Anyhoo, after cooking along for a few billion years, a star can squish together quite a bit of hydrogen into iron. When the star goes nova (which it does if it’s big enough), it creates a vast cloud called a “nebula”. Through simple gravity, much of this mass will condense in the center and as it does, its temperature will slowly rise. Eventually, that core temperature gets so high that hydrogen, already eager to “go iron” starts to undergo fusion and a star is born.

The “rocky” and “metallic” elements in the nebula that are not captured by the nascent sun also condense through gravity. In our solar system, the inner planets formed out of pockets of (mostly) iron and other massive elements. Lighter elements, like hydrogen, were kept in gaseous form by the sun’s heat. Only much further away could gasses stay frozen solidly enough to form planets, whence the “gas giants”.

The reason by fission and fusion work, and why Earth’s core is mostly iron, is the same reason televison and movies frequently suck: everyone is striving for mediocrity. So there is a cosmic significance to Charlie’s Angels and Veronica’s Closet after all.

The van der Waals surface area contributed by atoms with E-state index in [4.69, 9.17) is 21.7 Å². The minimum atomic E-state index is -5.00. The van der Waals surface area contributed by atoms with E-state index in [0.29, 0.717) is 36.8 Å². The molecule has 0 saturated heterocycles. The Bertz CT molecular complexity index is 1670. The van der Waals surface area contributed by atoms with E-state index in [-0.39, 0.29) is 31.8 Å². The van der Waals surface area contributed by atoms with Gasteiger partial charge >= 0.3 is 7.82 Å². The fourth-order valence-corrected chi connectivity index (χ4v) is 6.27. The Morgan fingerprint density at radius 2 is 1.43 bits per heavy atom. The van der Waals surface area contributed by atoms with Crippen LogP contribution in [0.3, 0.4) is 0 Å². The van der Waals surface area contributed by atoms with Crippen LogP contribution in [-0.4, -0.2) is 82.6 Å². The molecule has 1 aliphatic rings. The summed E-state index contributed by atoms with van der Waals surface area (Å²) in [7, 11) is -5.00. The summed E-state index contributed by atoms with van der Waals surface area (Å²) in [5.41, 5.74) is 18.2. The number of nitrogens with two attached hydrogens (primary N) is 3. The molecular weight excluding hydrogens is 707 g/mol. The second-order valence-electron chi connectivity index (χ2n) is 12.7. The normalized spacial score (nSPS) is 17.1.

Isaac Azimov’s book Understanding Physics Vol. III, Chapter 11 on Nuclear Structure clearly explains the stability of nuclei and fission/fusion for the lay reader.

Note: You can fission He to get H . Atom smashers do it all the time. But it is not energy efficient. Ditto people build up trans-iron elements all the time to get heavier elements via fusion (as mentioned).

What elements are involved in fission/fusion is immaterial. (Except you obviously can’t fission H, etc.) The “Curve of Binding Energy” (the OP should Google on that phrase) does tell you whether you are getting a net gain/loss of energy though.